“Although oxidation reactions are crucial for life, they can also be damaging; plants and animals maintain complex systems of multiple types of antioxidants[.] Insufficient levels of antioxidants, or inhibition of the antioxidant enzymes, cause oxidative stress and may damage or kill cells. Oxidative stress is damage to cell structure and cell function by overly reactive oxygen-containing molecules and chronic excessive inflammation. Oxidative stress seems to play a significant role in many human diseases, including cancers.”
I try to include dark leafy greens into at least one meal each day, either raw or cooked. (I love buying the greens blends that feature a variety of greens, like these, which are carried by most of the grocery stores near us.)
Because I am not a fan of endlessly munching on salads and wilted greens, we throw them into smoothies or chop them into small pieces and add them to soups and sauces. Often you can’t even taste them- but still reap the nutritional benefits! – and that was the case with this pretty green sauce, which is chock full of greens and still managed to taste like a lemony cream sauce.
(Plus, I love any excuse to whip out the immersion blender.)
Poached Salmon + Creamy Greens
1.5-2 pounds fresh salmon fillets
5 ounces (approximately 1 cup raw per ounce) dark leafy greens, washed and ready for consumption
including, but not limited to: spinach, kale, swiss chard, beet or turnip greens, collards or mustard greens
1/2 white or yellow onion, roughly chopped
4 green onions, roughly sliced
2 cloves garlic, grated with microplane zester
1/2 cup sour cream, full-fat
1/2 cup mayonnaise, full-fat
juice from 2 lemons
Worcestershire sauce, to taste (5-6 tablespoons or so)
hot sauce, like Tobasco, to taste (approximately 3-4 tablespoons)
1/4 cup fresh dill or basil (or both), finely chopped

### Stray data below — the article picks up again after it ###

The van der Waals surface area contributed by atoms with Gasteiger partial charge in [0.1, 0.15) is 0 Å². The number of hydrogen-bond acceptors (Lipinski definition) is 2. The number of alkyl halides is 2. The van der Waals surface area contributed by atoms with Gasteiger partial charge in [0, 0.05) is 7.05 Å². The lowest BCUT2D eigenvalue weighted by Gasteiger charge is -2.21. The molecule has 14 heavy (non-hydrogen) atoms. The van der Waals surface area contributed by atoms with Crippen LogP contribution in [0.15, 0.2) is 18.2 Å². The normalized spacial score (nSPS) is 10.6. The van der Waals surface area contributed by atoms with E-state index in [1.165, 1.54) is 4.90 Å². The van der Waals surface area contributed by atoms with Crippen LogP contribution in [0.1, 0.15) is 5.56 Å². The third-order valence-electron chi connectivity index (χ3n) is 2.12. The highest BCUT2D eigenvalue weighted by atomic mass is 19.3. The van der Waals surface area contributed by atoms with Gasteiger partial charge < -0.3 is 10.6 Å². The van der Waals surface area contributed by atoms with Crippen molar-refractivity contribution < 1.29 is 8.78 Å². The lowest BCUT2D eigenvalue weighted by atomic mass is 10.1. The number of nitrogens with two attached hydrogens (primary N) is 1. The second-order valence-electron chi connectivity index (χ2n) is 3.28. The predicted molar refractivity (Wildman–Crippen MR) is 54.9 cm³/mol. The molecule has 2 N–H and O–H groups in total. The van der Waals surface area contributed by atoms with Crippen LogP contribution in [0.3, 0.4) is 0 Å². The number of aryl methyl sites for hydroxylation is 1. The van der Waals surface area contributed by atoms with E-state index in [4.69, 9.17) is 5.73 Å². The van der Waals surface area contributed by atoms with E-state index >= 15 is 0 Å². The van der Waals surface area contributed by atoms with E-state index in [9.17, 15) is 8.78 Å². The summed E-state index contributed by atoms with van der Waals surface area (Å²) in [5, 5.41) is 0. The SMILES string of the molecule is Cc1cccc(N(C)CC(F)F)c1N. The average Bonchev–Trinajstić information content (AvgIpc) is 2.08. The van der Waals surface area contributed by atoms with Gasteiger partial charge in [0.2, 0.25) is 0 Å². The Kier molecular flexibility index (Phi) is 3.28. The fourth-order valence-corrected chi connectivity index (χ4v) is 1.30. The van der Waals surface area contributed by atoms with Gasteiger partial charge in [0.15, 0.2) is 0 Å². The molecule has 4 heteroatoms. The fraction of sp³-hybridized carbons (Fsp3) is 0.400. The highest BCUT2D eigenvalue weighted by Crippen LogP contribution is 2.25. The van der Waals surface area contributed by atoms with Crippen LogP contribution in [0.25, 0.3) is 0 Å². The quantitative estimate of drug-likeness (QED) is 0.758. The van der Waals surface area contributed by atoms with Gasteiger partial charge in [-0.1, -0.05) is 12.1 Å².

2 tablespoons cold water, or as needed
1/4 cup Parmesan cheese, grated
salt and pepper, to taste
1-2 tablespoons butter or olive oil
3 cups fresh arugula, to garnish
Cast-iron skillet, or similar pan which can transition from stove-top to oven
1. Prepare the green sauce first. Assemble greens, chopped white and green onions, and garlic in a large bowl. Note: You may also sauté the onion in advance if you strongly dislike raw onion flavor, as you will want to check the taste of the sauce before cooking.
2. In a separate bowl, mix together the sour cream, mayonnaise, and a few conservative glugs each of Worcestershire sauce and hot sauce. Pour this over the bowl of greens and onion and stir well to combine. The produce should be coated nicely.
3. Using an immersion blender, blend together the mixture. I added a tablespoon or two of cold water to kickstart the blender, but then it puréed everything quite nicely. Blend until smooth. Add the lemon juice, fresh herbs, and half of the grated Parmesan cheese; stir to combine. Taste and add more Worcestershire and Tobasco until the mixture is flavorful but not overpowering. If you add too much, balance it out with a bit more sour cream.
4. Heat a cast-iron skillet on the stove at medium-high heat. Add a dab of butter or small drizzle of olive oil, and allow to coat the pan. Lay your fillets upside down in the pan and sear lightly, two-three minutes. This is an excellent how-to on the science behind cooking salmon perfectly, and includes cooking temperatures for rare, medium and well-done salmon. Having ruined salmon many times by accidentally overcooking, and then overcompensated by under-cooking it to the point where Adam asked if I was trying to make sushi and put his in the microwave…this article has been invaluable.
5. Flip the fillets over in the pan. They should have a thin, delicate crust along the top. Pour the creamy green mixture over the top of the salmon until the very tops of fillets are just visible through the sauce. Note: I did not do this, and had far too much sauce for the amount of fish. Luckily, it was delicious enough that I ate it with a spoon, but it didn’t need it. Reserve any remaining sauce for another fish, another day.
6. Put into the oven at 350ºF and allow to come to a low simmer. The sauce will begin to bubble up gently around the salmon. Using a meat thermometer, bring the salmon to 125°F – optimum temperature for juiciness and flakiness, without being raw or overcooked. This takes approximately ten to twenty minutes, depending on a variety of factors, so pour yourself a glass of wine and park yourself in front of the oven so you can check on it periodically. When it is close to done, sprinkle the remaining Parmesan cheese over the top and turn on the broiler for two minutes, allowing the top to turn a golden brown.
Serve the salmon with fresh arugula on top. Roasted fingerling potatoes or garlicky green beans would be a nice accompaniment.
Serves 4 for a light lunch, 2 for dinner (with leftovers).